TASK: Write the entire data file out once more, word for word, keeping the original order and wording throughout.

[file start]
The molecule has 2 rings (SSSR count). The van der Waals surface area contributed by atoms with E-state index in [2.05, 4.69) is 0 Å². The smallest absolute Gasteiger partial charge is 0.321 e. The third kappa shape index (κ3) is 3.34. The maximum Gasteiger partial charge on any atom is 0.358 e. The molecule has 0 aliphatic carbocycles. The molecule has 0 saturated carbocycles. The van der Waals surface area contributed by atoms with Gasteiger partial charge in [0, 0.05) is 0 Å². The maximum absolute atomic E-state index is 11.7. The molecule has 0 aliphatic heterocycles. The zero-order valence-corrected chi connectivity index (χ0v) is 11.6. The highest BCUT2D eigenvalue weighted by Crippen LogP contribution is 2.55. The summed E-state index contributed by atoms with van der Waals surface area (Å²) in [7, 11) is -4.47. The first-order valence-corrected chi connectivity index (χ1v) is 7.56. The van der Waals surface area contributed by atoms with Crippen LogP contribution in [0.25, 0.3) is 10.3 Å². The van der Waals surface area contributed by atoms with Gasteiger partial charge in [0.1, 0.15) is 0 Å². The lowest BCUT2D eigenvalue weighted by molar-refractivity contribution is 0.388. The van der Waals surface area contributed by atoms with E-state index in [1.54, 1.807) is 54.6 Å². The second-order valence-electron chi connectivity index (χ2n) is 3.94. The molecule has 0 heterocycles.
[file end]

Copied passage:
The molecule has 2 rings (SSSR count). The van der Waals surface area contributed by atoms with E-state index in [2.05, 4.69) is 0 Å². The smallest absolute Gasteiger partial charge is 0.321 e. The third kappa shape index (κ3) is 3.34. The maximum Gasteiger partial charge on any atom is 0.358 e. The molecule has 0 aliphatic carbocycles. The molecule has 0 saturated carbocycles. The van der Waals surface area contributed by atoms with Gasteiger partial charge in [0, 0.05) is 0 Å². The maximum absolute atomic E-state index is 11.7. The molecule has 0 aliphatic heterocycles. The zero-order valence-corrected chi connectivity index (χ0v) is 11.6. The highest BCUT2D eigenvalue weighted by Crippen LogP contribution is 2.55. The summed E-state index contributed by atoms with van der Waals surface area (Å²) in [7, 11) is -4.47. The first-order valence-corrected chi connectivity index (χ1v) is 7.56. The van der Waals surface area contributed by atoms with Crippen LogP contribution in [0.25, 0.3) is 10.3 Å². The van der Waals surface area contributed by atoms with Gasteiger partial charge in [0.1, 0.15) is 0 Å². The lowest BCUT2D eigenvalue weighted by molar-refractivity contribution is 0.388. The van der Waals surface area contributed by atoms with E-state index in [1.54, 1.807) is 54.6 Å². The second-order valence-electron chi connectivity index (χ2n) is 3.94. The molecule has 0 heterocycles.